The world moves fast nowadays. What with all these pre-budget announcements, it's now possible to feel buyer's remorse before the transaction has been completed. I've been saying that the Tories had no option but to accept the Keynesian stimulus argument and produce a budget designed to rope in Liberal support. And I stand by that — as I've been saying the Conservative Party of Canada simply afford to hand over power to the Liberals, be stigmatized as the "party that doesn't do anything for the ordinary guy" in hard times, and run the risk of being out of power for 20 years as a result.
It's understandable that a government would act the way that this one has, as successful politicians have a strong survival interest. The Government slashed it's own throat with the economic statement last fall. The instinctive response is to staunch the blood, wipe up the mess, stitch up the wound and apply bandages to the wounds. Today's budget is the result. But is reasonable to ask how much political capital $34 billion buys. Well, it's not really $34 billion; just the natural effects of the downturn are estimated to produce a $12 billion deficit anyway. So what does $22 billion in stimulus/infrastructure/assistance to the unemployed buy, politically?
This package of outcomes isn't all good. There's some discontent within the party; just peruse my fellow Blogging Tories to sense the signs of mutiny in the ranks. Unambiguously Ambidextrous has managed to get these views a place on the front page of the National Post website. I'm disturbed and sad at the total rejection of the party which some conservatives seem to be contemplating. There's a danger of saying of these discontented, "So what. Where are they going to go?" The Conservative Left used to think that regularly, and say that occasionally, wearing a triumphant smirk, and one of the results was the Reform Party of Canada. Conservative activists are principled and often ornery sorts, so organizing them in support of a necessary political compromise is like herding cats. Stephen Harper is going to spend some of the political capital he has accumulated with the conservative base on this. At the same time it can't let it's policies be dictated by people who don't understand that it's necessary to win power to enact any part of the conservative agenda, so it's self-destructive to demand that a government enact all of it.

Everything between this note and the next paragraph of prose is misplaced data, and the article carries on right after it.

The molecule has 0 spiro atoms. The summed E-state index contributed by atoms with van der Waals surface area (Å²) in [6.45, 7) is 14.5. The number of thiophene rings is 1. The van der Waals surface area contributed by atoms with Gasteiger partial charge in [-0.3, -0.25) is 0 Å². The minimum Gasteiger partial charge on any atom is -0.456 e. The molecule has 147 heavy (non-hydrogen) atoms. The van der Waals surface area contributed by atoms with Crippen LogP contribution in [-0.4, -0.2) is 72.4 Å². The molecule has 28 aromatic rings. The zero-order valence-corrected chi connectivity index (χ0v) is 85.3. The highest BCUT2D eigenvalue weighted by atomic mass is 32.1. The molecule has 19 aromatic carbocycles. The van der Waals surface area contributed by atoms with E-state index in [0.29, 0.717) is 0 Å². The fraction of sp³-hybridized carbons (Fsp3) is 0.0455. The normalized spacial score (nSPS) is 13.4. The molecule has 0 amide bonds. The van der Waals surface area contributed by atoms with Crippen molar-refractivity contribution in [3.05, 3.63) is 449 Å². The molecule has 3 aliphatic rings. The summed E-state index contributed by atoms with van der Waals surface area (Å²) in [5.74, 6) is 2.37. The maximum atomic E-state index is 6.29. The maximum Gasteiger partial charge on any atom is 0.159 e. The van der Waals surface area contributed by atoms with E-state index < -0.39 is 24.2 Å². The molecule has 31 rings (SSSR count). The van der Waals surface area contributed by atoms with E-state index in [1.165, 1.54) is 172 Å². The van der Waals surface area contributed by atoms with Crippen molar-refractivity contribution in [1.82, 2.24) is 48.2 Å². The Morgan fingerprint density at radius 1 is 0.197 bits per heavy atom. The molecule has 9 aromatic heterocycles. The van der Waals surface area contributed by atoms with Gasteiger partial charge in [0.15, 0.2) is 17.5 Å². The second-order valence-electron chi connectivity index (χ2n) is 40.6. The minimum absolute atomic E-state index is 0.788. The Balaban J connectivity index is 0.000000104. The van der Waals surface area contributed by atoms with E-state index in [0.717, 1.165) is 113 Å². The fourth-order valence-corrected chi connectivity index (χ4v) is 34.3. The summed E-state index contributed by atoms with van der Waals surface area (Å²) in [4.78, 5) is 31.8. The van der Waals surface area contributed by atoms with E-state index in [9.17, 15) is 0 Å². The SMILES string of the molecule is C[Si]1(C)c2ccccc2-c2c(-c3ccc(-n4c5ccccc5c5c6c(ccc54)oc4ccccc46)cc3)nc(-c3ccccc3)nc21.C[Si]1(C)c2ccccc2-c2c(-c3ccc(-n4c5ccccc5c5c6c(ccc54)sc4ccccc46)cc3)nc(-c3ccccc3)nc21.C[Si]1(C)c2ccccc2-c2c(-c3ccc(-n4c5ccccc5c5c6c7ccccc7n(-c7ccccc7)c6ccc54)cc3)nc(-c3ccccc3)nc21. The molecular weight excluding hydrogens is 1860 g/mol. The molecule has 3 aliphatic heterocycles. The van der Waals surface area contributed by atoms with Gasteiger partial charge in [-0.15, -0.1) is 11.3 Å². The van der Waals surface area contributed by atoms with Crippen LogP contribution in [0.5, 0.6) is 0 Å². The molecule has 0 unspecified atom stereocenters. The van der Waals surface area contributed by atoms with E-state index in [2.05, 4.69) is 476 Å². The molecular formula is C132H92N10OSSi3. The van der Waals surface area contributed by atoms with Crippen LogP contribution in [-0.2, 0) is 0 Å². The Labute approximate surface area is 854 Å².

The arguments from supposed conservative principle aren't definitive here; there's nothing wrong with running deficits in bad times so long as they are paid for with surpluses in the good. That's something we have to insist that government does, when the time comes. And when that time comes it would be nice if we had a conservative government to try to hold accountable, rather than a Liberal one.